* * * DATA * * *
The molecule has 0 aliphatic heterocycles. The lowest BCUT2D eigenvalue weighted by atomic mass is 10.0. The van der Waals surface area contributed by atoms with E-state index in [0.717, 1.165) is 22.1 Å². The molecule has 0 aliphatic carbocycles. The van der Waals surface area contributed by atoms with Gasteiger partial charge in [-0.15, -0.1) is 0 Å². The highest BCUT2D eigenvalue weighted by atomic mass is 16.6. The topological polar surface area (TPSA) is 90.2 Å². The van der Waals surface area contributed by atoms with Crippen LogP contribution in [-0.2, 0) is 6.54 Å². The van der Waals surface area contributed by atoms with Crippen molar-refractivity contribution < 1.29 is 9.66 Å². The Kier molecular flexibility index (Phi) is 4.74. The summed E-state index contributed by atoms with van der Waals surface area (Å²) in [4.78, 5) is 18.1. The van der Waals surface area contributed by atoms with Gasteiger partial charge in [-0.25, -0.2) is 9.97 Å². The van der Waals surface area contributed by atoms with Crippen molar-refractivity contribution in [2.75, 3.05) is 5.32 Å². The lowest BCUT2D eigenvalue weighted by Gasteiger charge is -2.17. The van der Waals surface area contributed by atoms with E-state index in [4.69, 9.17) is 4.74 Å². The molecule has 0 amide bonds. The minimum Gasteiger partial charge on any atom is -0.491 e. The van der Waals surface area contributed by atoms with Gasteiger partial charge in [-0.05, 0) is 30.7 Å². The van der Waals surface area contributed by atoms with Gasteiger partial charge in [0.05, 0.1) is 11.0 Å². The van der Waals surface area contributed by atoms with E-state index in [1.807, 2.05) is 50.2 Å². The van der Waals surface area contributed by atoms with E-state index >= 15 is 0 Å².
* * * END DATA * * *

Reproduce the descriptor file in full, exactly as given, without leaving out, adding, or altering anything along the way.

The molecule has 0 aliphatic heterocycles. The lowest BCUT2D eigenvalue weighted by atomic mass is 10.0. The van der Waals surface area contributed by atoms with E-state index in [0.717, 1.165) is 22.1 Å². The molecule has 0 aliphatic carbocycles. The van der Waals surface area contributed by atoms with Gasteiger partial charge in [-0.15, -0.1) is 0 Å². The highest BCUT2D eigenvalue weighted by atomic mass is 16.6. The topological polar surface area (TPSA) is 90.2 Å². The van der Waals surface area contributed by atoms with Crippen LogP contribution in [-0.2, 0) is 6.54 Å². The van der Waals surface area contributed by atoms with Crippen molar-refractivity contribution < 1.29 is 9.66 Å². The Kier molecular flexibility index (Phi) is 4.74. The summed E-state index contributed by atoms with van der Waals surface area (Å²) in [4.78, 5) is 18.1. The van der Waals surface area contributed by atoms with Gasteiger partial charge in [-0.25, -0.2) is 9.97 Å². The van der Waals surface area contributed by atoms with Crippen molar-refractivity contribution in [2.75, 3.05) is 5.32 Å². The lowest BCUT2D eigenvalue weighted by Gasteiger charge is -2.17. The van der Waals surface area contributed by atoms with E-state index in [4.69, 9.17) is 4.74 Å². The molecule has 0 amide bonds. The minimum Gasteiger partial charge on any atom is -0.491 e. The van der Waals surface area contributed by atoms with Gasteiger partial charge in [-0.05, 0) is 30.7 Å². The van der Waals surface area contributed by atoms with Gasteiger partial charge in [0.05, 0.1) is 11.0 Å². The van der Waals surface area contributed by atoms with E-state index in [1.807, 2.05) is 50.2 Å². The van der Waals surface area contributed by atoms with E-state index >= 15 is 0 Å².